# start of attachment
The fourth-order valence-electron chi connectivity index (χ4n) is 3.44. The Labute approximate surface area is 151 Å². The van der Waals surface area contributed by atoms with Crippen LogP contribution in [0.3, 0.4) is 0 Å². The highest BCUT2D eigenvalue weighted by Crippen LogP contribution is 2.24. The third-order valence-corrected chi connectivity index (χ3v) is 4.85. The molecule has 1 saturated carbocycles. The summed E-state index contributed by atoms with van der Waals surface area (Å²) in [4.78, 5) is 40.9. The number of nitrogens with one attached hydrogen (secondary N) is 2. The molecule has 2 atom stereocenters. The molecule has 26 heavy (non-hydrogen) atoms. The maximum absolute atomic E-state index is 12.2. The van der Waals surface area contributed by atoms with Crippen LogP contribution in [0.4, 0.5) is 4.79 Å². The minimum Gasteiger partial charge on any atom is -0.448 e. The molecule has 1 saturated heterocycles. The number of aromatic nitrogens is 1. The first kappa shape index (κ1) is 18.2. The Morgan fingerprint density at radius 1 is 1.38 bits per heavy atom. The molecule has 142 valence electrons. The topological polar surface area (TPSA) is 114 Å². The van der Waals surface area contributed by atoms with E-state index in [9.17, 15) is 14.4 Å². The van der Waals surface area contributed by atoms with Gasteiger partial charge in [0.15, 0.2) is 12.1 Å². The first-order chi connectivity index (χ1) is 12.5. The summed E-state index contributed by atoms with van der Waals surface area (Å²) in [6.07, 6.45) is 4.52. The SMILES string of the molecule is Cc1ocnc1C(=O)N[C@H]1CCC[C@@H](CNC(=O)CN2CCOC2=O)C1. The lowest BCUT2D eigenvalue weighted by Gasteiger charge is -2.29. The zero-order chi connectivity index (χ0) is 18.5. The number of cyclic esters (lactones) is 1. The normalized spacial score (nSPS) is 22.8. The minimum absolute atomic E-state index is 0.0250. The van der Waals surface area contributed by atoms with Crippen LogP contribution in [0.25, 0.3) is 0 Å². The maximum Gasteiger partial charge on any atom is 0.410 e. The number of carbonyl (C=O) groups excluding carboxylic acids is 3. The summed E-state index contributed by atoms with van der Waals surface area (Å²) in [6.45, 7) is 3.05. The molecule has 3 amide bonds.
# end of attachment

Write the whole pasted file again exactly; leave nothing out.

The fourth-order valence-electron chi connectivity index (χ4n) is 3.44. The Labute approximate surface area is 151 Å². The van der Waals surface area contributed by atoms with Crippen LogP contribution in [0.3, 0.4) is 0 Å². The highest BCUT2D eigenvalue weighted by Crippen LogP contribution is 2.24. The third-order valence-corrected chi connectivity index (χ3v) is 4.85. The molecule has 1 saturated carbocycles. The summed E-state index contributed by atoms with van der Waals surface area (Å²) in [4.78, 5) is 40.9. The number of nitrogens with one attached hydrogen (secondary N) is 2. The molecule has 2 atom stereocenters. The molecule has 26 heavy (non-hydrogen) atoms. The maximum absolute atomic E-state index is 12.2. The van der Waals surface area contributed by atoms with Crippen LogP contribution in [0.4, 0.5) is 4.79 Å². The minimum Gasteiger partial charge on any atom is -0.448 e. The molecule has 1 saturated heterocycles. The number of aromatic nitrogens is 1. The first kappa shape index (κ1) is 18.2. The Morgan fingerprint density at radius 1 is 1.38 bits per heavy atom. The molecule has 142 valence electrons. The topological polar surface area (TPSA) is 114 Å². The van der Waals surface area contributed by atoms with E-state index in [9.17, 15) is 14.4 Å². The van der Waals surface area contributed by atoms with Gasteiger partial charge in [0.15, 0.2) is 12.1 Å². The first-order chi connectivity index (χ1) is 12.5. The summed E-state index contributed by atoms with van der Waals surface area (Å²) in [6.07, 6.45) is 4.52. The SMILES string of the molecule is Cc1ocnc1C(=O)N[C@H]1CCC[C@@H](CNC(=O)CN2CCOC2=O)C1. The lowest BCUT2D eigenvalue weighted by Gasteiger charge is -2.29. The zero-order chi connectivity index (χ0) is 18.5. The number of cyclic esters (lactones) is 1. The normalized spacial score (nSPS) is 22.8. The minimum absolute atomic E-state index is 0.0250. The van der Waals surface area contributed by atoms with Crippen LogP contribution in [0.25, 0.3) is 0 Å². The maximum Gasteiger partial charge on any atom is 0.410 e. The number of carbonyl (C=O) groups excluding carboxylic acids is 3. The summed E-state index contributed by atoms with van der Waals surface area (Å²) in [6.45, 7) is 3.05. The molecule has 3 amide bonds.